Ukraine Elections Zelenskyi 2
Ukraine Elections Zelenskyi 2

KYIV - You could be forgiven for mistaking the first round in Ukraine’s presidential elections as an episode from a TV series — replete with established politicians being vanquished by a refreshing young upstart promising root-and-branch change.

On Sunday, one of Ukraine’s most popular actors — best known for his role in a TV series about a schoolteacher who vaults to his country’s presidency on the wave of anti-corruption disgust —appeared on course to win the first round of a presidential race that’s proving anything but ordinary.

Volodymyr Zelenskiy’s comfortable win — the count so far has him securing more than 30 percent of the vote — has thrown into the air Ukraine’s political cards, with few daring to predict in what shape they’ll land.

Comedian, Incumbent Lead Ukraine Presidential Vote


For the voters who backed the 41-year-old, art and life are in harmony.

“If we didn’t have Zelenskiy, we’d have to invent him. We need a new person, a champion of direct democracy. He’s genuine, he’s different and he’s exciting civil society. His network of advisers and volunteers aren’t connected by money or by the possibility of future benefits, but by the idea of real democratic reform,” Irina Venediktova, a law professor and Zelenskiy adviser, told VOA in a pre-election interview.

The Comedian, the Miracle Worker, the Incumbent: Ukraine Set to Choose Next President

For his critics, including Petro Poroshenko, the incumbent president who’s on course to win 16 to 19 percent of the vote and to secure the slot to run off against Zelenskiy in the second round on April 21, the TV comic is blurring make-believe and reality dangerously.

As far as he’s concerned the time for jokes are over — Poroshenko says the maverick actor-turned-candidate would make a weak president, one who could easily be tricked and exploited by Russian President Vladimir Putin.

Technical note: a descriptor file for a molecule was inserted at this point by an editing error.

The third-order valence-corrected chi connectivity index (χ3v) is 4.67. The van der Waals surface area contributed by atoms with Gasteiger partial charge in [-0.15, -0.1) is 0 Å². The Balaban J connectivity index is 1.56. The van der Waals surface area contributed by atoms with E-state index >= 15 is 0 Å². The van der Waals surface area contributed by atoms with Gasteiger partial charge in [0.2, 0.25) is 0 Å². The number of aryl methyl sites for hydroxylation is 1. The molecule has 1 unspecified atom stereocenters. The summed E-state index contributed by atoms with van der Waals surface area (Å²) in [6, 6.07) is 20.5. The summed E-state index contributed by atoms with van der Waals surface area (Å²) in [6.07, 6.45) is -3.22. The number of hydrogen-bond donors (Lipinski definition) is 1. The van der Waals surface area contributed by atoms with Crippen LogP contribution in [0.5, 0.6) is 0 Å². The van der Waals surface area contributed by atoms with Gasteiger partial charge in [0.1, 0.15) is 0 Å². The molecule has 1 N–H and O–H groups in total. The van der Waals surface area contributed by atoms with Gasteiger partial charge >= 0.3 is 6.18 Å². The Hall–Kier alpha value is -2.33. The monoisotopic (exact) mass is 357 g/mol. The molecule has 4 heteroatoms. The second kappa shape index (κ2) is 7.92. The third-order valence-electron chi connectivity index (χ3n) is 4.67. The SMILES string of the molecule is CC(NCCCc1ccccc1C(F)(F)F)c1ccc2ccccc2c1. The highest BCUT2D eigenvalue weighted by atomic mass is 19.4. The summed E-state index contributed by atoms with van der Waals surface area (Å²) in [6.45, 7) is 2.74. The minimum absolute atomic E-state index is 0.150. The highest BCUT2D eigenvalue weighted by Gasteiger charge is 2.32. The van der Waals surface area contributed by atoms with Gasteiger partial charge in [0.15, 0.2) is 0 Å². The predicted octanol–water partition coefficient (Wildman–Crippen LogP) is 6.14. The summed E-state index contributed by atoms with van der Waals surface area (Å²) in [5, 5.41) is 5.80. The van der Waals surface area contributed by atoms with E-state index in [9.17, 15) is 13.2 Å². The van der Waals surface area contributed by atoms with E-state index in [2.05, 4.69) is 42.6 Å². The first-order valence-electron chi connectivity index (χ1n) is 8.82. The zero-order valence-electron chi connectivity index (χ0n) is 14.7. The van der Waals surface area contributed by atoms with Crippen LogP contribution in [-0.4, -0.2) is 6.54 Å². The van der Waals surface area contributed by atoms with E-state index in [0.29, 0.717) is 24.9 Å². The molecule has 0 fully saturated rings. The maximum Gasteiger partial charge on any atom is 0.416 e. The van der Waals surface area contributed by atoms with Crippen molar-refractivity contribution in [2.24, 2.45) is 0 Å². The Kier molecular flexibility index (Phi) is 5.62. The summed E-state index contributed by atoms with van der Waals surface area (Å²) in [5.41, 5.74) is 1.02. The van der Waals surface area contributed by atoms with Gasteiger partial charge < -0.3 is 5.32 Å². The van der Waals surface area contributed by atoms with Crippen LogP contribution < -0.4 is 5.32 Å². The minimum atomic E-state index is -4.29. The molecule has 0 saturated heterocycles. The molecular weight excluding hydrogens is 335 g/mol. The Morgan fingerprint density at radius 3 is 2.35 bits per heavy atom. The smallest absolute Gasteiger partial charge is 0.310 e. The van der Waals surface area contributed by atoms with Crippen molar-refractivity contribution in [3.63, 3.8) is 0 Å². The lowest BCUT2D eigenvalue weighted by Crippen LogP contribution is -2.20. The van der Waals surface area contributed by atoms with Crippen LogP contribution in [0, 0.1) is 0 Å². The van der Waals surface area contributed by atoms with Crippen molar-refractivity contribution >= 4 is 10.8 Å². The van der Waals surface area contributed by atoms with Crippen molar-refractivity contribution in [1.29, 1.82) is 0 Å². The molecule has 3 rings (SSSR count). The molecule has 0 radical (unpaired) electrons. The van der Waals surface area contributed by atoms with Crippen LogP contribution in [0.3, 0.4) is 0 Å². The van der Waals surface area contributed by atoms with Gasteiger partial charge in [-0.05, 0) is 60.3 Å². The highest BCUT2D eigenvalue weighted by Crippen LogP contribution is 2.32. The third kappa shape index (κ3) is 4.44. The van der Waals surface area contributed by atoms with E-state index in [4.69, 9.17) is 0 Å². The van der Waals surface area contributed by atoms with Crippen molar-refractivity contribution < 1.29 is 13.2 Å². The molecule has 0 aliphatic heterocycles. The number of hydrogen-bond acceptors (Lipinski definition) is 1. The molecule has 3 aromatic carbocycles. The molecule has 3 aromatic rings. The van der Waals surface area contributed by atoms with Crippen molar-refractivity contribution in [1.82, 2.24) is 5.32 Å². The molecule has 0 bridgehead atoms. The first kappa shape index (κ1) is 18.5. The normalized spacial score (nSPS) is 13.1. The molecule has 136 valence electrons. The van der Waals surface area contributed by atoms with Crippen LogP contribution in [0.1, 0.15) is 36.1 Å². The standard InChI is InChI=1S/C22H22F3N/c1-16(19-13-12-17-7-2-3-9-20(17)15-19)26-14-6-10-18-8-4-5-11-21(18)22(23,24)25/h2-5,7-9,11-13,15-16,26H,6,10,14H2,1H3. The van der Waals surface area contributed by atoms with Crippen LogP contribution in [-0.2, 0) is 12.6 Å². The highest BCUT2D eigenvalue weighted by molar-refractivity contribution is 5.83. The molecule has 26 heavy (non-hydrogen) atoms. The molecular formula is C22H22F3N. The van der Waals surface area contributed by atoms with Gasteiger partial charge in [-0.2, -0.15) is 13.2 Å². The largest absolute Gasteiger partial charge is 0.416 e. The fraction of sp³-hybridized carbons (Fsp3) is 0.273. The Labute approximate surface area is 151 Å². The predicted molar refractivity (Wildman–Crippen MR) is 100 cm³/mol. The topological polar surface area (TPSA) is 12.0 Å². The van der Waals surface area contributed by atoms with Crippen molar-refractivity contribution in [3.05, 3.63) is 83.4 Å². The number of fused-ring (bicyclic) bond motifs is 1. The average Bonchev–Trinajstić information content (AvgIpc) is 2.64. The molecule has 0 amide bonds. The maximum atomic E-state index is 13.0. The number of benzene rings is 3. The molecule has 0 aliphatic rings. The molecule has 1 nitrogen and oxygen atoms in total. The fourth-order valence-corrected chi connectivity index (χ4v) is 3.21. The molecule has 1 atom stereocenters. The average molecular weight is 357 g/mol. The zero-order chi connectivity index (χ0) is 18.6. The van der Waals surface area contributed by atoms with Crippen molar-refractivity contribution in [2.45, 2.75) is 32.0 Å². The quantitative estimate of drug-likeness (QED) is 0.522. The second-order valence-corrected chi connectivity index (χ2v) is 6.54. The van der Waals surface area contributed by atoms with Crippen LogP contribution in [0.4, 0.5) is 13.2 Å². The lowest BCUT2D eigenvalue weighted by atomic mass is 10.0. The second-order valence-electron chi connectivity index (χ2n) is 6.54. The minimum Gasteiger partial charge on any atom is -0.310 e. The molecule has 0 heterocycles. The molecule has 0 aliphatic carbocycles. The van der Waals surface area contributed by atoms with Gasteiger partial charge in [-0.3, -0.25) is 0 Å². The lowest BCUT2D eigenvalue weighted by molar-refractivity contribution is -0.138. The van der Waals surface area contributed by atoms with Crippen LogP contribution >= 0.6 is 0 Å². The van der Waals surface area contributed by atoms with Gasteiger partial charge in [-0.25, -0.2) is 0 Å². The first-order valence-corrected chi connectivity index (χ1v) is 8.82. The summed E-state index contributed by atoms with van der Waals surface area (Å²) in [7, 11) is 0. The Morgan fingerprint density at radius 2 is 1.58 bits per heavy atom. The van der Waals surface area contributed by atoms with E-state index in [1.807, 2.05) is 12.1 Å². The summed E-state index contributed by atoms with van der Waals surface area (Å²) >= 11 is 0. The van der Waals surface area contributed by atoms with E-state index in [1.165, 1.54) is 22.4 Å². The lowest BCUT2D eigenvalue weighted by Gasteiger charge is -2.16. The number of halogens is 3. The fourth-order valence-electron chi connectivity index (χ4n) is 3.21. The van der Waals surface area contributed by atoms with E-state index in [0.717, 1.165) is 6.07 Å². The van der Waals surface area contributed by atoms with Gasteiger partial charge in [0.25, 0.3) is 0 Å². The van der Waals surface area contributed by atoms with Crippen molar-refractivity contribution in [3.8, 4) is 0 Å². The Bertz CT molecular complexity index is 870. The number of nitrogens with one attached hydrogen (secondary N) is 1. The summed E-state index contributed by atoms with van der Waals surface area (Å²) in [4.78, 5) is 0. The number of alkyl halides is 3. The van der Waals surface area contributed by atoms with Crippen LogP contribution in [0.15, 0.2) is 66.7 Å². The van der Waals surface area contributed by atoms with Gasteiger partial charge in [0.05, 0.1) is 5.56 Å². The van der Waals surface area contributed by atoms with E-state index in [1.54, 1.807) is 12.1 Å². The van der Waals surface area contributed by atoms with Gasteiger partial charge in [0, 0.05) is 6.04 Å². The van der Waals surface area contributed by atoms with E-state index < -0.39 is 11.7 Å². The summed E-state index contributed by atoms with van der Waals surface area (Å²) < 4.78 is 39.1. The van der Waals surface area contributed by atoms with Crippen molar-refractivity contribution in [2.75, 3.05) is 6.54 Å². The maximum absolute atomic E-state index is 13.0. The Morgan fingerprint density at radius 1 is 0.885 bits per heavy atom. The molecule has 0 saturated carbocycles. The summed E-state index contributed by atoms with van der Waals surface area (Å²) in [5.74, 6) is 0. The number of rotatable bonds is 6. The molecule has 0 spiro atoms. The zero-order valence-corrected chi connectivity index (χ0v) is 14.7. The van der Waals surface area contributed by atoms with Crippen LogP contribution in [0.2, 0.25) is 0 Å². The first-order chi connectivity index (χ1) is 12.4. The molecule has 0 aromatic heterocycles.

The Russian leader, Poroshenko said, “dreams of a soft, submissive, gentle, giggling, inexperienced, weak, ideologically amorphous and politically uncertain president.” “Will we gift him this?” added Poroshenko after half the votes had been counted.

Analysts: Russia Using Disinformation to Try to Disrupt Ukraine Poll


Speaking to supporters as the votes came in, Zelenskiy — he named his party after his popular show’s title, Servant of the People — said “thank you” to “all the Ukrainians who did not vote just for fun.” Zelenskiy added to cheering supporters, “It is only the beginning, we will not relax This is just a first step towards a great victory.”

A wide-ranging support

But a victory for what? Analysts say his support, which unusually for a Ukrainian presidential candidate is spread evenly across most of the country, although it falls off in western regions bordering Poland, is a protest vote against a corruption-heavy, oligarch-dominated political order. To forecast how he would govern is impossible as Zelenskiy has offered little in the way of a program, they say.

His campaign has been based on policy-light, gag-filled videos posted on social media sites that mock established politicians, mainly Poroshenko.

Ukrainian President Petro Poroshenko greets his su
Ukrainian President Petro Poroshenko greets his supporters as he arrives at his headquarters after the presidential election in Kyiv, March 31, 2019.

The 53-year-old billionaire and media mogul, dubbed “the chocolate king” because of his confectionary business, came to power during the chaos and turmoil of 2014, when the Kremlin annexed Crimea and backed a separatist war in eastern Ukraine that has killed so far more than 10,000.